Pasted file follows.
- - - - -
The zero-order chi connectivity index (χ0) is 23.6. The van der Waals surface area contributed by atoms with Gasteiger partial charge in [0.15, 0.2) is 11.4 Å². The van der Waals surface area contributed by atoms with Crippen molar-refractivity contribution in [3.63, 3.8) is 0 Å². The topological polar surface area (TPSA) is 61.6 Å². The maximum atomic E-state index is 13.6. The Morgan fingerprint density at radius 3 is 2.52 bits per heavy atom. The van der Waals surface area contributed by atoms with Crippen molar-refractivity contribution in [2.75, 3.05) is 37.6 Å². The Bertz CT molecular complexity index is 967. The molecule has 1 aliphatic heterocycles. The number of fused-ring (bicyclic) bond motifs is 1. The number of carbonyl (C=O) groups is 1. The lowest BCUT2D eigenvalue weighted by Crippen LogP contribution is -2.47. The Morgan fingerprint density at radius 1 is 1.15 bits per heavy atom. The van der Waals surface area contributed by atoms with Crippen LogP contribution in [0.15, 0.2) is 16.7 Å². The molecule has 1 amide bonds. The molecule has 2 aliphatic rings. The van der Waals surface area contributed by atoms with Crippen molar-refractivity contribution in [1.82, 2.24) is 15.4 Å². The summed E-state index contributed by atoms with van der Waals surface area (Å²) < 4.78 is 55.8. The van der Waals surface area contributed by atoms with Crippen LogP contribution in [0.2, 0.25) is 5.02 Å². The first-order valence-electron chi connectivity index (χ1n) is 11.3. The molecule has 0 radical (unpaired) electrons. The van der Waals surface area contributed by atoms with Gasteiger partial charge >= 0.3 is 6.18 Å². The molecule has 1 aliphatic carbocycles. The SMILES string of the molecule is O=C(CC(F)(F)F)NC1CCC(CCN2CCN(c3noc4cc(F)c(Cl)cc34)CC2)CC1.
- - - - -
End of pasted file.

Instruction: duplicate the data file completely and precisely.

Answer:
The zero-order chi connectivity index (χ0) is 23.6. The van der Waals surface area contributed by atoms with Gasteiger partial charge in [0.15, 0.2) is 11.4 Å². The van der Waals surface area contributed by atoms with Crippen molar-refractivity contribution in [3.63, 3.8) is 0 Å². The topological polar surface area (TPSA) is 61.6 Å². The maximum atomic E-state index is 13.6. The Morgan fingerprint density at radius 3 is 2.52 bits per heavy atom. The van der Waals surface area contributed by atoms with Crippen molar-refractivity contribution in [2.75, 3.05) is 37.6 Å². The Bertz CT molecular complexity index is 967. The molecule has 1 aliphatic heterocycles. The number of fused-ring (bicyclic) bond motifs is 1. The number of carbonyl (C=O) groups is 1. The lowest BCUT2D eigenvalue weighted by Crippen LogP contribution is -2.47. The Morgan fingerprint density at radius 1 is 1.15 bits per heavy atom. The van der Waals surface area contributed by atoms with Crippen LogP contribution in [0.15, 0.2) is 16.7 Å². The molecule has 1 amide bonds. The molecule has 2 aliphatic rings. The van der Waals surface area contributed by atoms with Crippen molar-refractivity contribution in [1.82, 2.24) is 15.4 Å². The summed E-state index contributed by atoms with van der Waals surface area (Å²) < 4.78 is 55.8. The van der Waals surface area contributed by atoms with Crippen LogP contribution in [0.2, 0.25) is 5.02 Å². The first-order valence-electron chi connectivity index (χ1n) is 11.3. The molecule has 0 radical (unpaired) electrons. The van der Waals surface area contributed by atoms with Gasteiger partial charge >= 0.3 is 6.18 Å². The molecule has 1 aliphatic carbocycles. The SMILES string of the molecule is O=C(CC(F)(F)F)NC1CCC(CCN2CCN(c3noc4cc(F)c(Cl)cc34)CC2)CC1.